Even as a passionate feminist, I must admit — when it comes to physical labor, I do greatly enjoy playing the helpless damsel in distress.
“Oh, honey, can you open this jar for me? I tried halfheartedly for three seconds and already permanently injured my hand.”
“Oh, baby, can you go get that thing on the top shelf in the closet so I don’t have to get off my rear end, find a stepstool, and get it myself? It’s so heavy.”
“Yes, I’ll definitely let you change the car battery in negative winter temps.”
“Babe, the sink is clogged again.”
“And so is the shower.”
“And I can’t figure out how to turn on this appliance. Again.”
It’s been burned into my brain that men are more naturally gifted at figuring out user manuals and things with random screws. Some of that I get from my upbringing. Boys took out the trash, girls did dishes. Boys held open doors and carried boxes, girls walked through doors and sat around while men worked.
I’m also not at all dexterous with my hands (ask my sister who taught me to crochet three times), blessed with spatial awareness (ask my husband who watched me crash into a wall while trying to plug in my phone), or gifted with any muscles in my upper body (ask anybody). Plus, I’m short. And cute. And sometimes I paint my nails and can’t have them ruined by manual labor.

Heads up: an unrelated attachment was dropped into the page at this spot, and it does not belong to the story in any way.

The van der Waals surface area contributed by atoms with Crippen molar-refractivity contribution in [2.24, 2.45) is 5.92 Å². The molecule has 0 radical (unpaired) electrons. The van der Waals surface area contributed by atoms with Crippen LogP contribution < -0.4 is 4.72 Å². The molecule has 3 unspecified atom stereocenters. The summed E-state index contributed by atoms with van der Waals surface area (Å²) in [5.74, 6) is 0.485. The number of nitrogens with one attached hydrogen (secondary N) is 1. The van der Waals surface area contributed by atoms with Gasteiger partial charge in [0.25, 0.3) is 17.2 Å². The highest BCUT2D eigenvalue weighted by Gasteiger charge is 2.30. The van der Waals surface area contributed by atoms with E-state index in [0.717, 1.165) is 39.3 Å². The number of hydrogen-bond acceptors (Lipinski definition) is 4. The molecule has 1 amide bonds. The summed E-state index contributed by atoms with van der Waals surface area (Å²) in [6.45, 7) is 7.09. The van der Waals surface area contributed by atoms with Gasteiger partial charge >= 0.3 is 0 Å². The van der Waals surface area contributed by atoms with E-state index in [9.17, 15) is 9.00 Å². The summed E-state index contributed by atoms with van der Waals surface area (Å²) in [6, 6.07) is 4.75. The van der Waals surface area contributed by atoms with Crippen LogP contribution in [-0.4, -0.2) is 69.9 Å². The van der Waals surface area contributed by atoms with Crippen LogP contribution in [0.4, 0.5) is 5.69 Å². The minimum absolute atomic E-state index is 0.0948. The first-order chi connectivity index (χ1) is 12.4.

Once, my dad took the time to teach me how to change a tire. I tried very hard to pay attention and ask intelligent questions — or rather, I tried very hard to ask intelligent questions so that I looked like I was paying attention. I wouldn’t remember this anyway, right? There was a manual for this somewhere in the glovebox, right? And wouldn’t I just be calling my dad and having him come out and change the tire for me, anyway?
It didn’t occur to me that I could learn and master a mechanical challenge.
I don’t think it occurred to my dad, either, because at the end of his presentation, as he crawled out from under my Ford Escape, he said, “And if you forget any of this, Erich will know what to do.”
Which, actually, he would not, come to find out. My husband is surprisingly unlearned in all the skills my dad possesses. He doesn’t memorize the timetable of when all the cars need oil changes. He doesn’t know where I misplaced important documentation. He can’t answer any of my questions about insurance. He doesn’t immediately start taking things apart when I complain about them not working.